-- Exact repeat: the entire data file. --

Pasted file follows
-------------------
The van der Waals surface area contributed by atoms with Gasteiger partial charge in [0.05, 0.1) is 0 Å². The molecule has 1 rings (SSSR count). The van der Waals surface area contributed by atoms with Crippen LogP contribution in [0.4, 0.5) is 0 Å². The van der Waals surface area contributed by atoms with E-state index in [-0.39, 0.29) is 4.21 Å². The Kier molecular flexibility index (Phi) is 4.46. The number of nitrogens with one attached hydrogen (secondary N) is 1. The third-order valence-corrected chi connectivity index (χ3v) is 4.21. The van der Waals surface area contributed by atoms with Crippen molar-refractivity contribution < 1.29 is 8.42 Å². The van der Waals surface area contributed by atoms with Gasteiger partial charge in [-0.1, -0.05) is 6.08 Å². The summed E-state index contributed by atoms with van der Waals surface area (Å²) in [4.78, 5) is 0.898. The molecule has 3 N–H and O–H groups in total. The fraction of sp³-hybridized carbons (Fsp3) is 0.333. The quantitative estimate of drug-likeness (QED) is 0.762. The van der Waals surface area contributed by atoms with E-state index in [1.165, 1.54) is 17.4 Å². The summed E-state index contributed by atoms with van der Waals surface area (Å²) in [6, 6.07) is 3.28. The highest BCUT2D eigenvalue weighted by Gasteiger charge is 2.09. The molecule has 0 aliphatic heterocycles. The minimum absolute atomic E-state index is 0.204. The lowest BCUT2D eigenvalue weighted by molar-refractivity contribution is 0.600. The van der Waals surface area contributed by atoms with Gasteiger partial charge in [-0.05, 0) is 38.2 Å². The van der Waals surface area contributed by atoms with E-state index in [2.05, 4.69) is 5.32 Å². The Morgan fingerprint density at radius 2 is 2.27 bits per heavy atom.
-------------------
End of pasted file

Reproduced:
The van der Waals surface area contributed by atoms with Gasteiger partial charge in [0.05, 0.1) is 0 Å². The molecule has 1 rings (SSSR count). The van der Waals surface area contributed by atoms with Crippen LogP contribution in [0.4, 0.5) is 0 Å². The van der Waals surface area contributed by atoms with E-state index in [-0.39, 0.29) is 4.21 Å². The Kier molecular flexibility index (Phi) is 4.46. The number of nitrogens with one attached hydrogen (secondary N) is 1. The third-order valence-corrected chi connectivity index (χ3v) is 4.21. The van der Waals surface area contributed by atoms with Crippen molar-refractivity contribution < 1.29 is 8.42 Å². The van der Waals surface area contributed by atoms with Gasteiger partial charge in [-0.1, -0.05) is 6.08 Å². The summed E-state index contributed by atoms with van der Waals surface area (Å²) in [4.78, 5) is 0.898. The molecule has 3 N–H and O–H groups in total. The fraction of sp³-hybridized carbons (Fsp3) is 0.333. The quantitative estimate of drug-likeness (QED) is 0.762. The van der Waals surface area contributed by atoms with E-state index in [1.165, 1.54) is 17.4 Å². The summed E-state index contributed by atoms with van der Waals surface area (Å²) in [6, 6.07) is 3.28. The highest BCUT2D eigenvalue weighted by Gasteiger charge is 2.09. The molecule has 0 aliphatic heterocycles. The minimum absolute atomic E-state index is 0.204. The lowest BCUT2D eigenvalue weighted by molar-refractivity contribution is 0.600. The van der Waals surface area contributed by atoms with Gasteiger partial charge in [-0.05, 0) is 38.2 Å². The van der Waals surface area contributed by atoms with E-state index in [2.05, 4.69) is 5.32 Å². The Morgan fingerprint density at radius 2 is 2.27 bits per heavy atom.